With the initial results of the Scottish Planning Review published, at Barton Willmore our first port of call was to check to what extent the comments we submitted to the review panel had been taken into account (call it intrigue!). Having done so, we are pleasantly surprised to see that much of the ‘structural change’ we (and no doubt others) suggested had been taken on board and are encouraged that overall, the review suggests a series of recommendations which should improve the system. However - and there is always a however - we can’t help but think this was the easy part and are slightly disappointed that a number of big questions posed to the panel have been left unanswered. If the intention of the review is to be “root and branch”….doesn’t this need to focus on more than the mechanics?
To find out if other professionals were thinking along the same lines, Stephen Tucker, our Planning Partner and an ex-convenor of the RTPI, joined an RTPI South East Scotland Chapter panel discussion on the review outcomes. Pam Ewen, formerly of TAYplan and now Head of Planning at Fife Council, Nikola Miller of Homes for Scotland and Ken Ross of Ross Development and Renewables Ltd also joined the discussion and it was clear from all, that the review is perceived to be a good opportunity for change - exactly what type of change however still appeared intangible. There was recognition that Town Planners have a moral obligation to seek the best system and strive for the best outcomes for people and places across Scotland. But how the review will support this was still elusive. It outlines great potential for change, but is very light on concrete details.
It sits in the context of a retreat from development and placemaking by Government that has been ongoing since the 70’s. “Without this driving force of government led development” said Stephen, “steered for the public good and delivered through development plans, planning will always struggle to be plan led and an effective lever for change.” The conclusions of the panel seemed to be that there is potential, but we are as of yet unclear how this will play out – particularly now that the driving force behind this review, Alex Neil, has now stepped down.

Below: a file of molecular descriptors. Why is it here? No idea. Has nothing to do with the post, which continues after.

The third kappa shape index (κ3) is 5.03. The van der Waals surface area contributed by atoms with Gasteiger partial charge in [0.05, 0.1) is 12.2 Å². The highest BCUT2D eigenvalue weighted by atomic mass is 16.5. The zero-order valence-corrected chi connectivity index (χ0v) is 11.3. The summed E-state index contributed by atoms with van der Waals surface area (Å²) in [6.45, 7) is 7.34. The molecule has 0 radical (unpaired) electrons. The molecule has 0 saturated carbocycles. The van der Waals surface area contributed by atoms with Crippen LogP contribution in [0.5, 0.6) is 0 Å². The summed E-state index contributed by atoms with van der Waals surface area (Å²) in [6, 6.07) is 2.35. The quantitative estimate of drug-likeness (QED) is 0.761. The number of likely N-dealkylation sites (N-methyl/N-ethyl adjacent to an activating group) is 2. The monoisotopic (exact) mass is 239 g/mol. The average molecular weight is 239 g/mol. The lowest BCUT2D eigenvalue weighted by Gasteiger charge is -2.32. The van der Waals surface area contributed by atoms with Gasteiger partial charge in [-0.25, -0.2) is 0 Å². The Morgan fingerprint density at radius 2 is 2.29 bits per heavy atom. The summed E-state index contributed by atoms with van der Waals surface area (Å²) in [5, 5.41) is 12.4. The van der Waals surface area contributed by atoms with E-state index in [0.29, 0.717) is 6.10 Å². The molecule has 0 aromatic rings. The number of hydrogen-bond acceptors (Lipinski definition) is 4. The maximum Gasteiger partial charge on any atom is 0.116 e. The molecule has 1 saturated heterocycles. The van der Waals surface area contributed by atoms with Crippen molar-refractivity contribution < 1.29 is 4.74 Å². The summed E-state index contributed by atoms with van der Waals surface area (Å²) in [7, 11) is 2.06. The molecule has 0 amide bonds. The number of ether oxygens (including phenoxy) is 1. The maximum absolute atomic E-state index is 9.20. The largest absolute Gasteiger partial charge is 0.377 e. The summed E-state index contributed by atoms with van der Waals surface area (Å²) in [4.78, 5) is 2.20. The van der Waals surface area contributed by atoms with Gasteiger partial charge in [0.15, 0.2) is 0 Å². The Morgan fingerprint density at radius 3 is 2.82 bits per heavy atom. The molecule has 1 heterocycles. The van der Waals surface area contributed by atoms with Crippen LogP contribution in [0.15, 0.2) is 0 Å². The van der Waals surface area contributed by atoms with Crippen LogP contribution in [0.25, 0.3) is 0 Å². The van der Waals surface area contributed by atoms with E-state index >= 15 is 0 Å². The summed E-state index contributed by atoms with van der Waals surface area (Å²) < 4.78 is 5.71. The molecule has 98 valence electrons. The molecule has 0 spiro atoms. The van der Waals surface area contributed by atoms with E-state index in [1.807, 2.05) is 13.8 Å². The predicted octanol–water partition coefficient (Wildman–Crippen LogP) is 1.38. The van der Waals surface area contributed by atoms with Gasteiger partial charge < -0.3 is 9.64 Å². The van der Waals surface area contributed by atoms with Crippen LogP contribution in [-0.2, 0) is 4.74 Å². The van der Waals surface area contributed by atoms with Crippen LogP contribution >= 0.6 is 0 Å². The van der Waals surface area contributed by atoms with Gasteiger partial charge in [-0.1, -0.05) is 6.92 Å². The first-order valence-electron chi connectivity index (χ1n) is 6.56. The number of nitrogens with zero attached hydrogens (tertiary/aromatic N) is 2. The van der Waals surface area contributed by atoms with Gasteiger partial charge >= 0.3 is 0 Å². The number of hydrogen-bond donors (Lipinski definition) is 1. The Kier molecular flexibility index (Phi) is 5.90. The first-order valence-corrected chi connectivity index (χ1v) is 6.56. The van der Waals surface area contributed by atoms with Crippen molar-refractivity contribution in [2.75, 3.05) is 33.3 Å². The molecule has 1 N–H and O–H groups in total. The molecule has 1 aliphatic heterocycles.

At Barton Willmore we are all for progress, and positive thinking, but our overarching view of the recommendations is that they don’t go far enough. Yes, the review rightly focuses on key areas which do need to be improved, but we can’t help but think that the review is missing the radical vision required to move the profession forward. To us, several key areas of concern have gone unanswered. For instance, there is no attempt to address the highly politicised nature of the system which causes no end of frustration and delays to our clients…..brought to the planning process by local politicians who, at times, don’t recognise the need for new development. The only suggestion to deal with this is more training. But haven’t we tried this before? Our experience is that you can train elected members on the system, explain the necessity of new homes and the desperate need for development, but in many cases they will ignore the evidence and follow the loudest voices - often those that are opposed to development - irrespective. Perhaps we just need to accept that planning will always be like this?